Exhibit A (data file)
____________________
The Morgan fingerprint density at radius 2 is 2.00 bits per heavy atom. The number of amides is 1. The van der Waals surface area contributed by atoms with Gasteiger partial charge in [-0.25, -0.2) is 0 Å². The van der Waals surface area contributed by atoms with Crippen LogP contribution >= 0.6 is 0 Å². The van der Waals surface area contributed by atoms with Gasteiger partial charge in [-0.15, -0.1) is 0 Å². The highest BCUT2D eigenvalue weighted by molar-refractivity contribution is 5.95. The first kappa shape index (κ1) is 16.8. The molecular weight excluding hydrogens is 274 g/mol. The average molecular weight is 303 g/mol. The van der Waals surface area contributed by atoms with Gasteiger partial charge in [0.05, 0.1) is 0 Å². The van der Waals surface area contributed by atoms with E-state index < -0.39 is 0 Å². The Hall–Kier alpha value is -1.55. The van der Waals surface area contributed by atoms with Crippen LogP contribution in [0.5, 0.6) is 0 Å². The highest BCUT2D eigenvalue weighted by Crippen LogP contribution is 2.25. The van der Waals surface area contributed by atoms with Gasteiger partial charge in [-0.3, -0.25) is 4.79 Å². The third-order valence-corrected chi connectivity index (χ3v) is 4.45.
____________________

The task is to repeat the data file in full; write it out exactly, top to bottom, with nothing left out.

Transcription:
The Morgan fingerprint density at radius 2 is 2.00 bits per heavy atom. The number of amides is 1. The van der Waals surface area contributed by atoms with Gasteiger partial charge in [-0.25, -0.2) is 0 Å². The van der Waals surface area contributed by atoms with Crippen LogP contribution >= 0.6 is 0 Å². The van der Waals surface area contributed by atoms with Gasteiger partial charge in [-0.15, -0.1) is 0 Å². The highest BCUT2D eigenvalue weighted by molar-refractivity contribution is 5.95. The first kappa shape index (κ1) is 16.8. The molecular weight excluding hydrogens is 274 g/mol. The average molecular weight is 303 g/mol. The van der Waals surface area contributed by atoms with Gasteiger partial charge in [0.05, 0.1) is 0 Å². The van der Waals surface area contributed by atoms with E-state index < -0.39 is 0 Å². The Hall–Kier alpha value is -1.55. The van der Waals surface area contributed by atoms with Crippen LogP contribution in [0.5, 0.6) is 0 Å². The highest BCUT2D eigenvalue weighted by Crippen LogP contribution is 2.25. The van der Waals surface area contributed by atoms with Gasteiger partial charge in [-0.3, -0.25) is 4.79 Å². The third-order valence-corrected chi connectivity index (χ3v) is 4.45.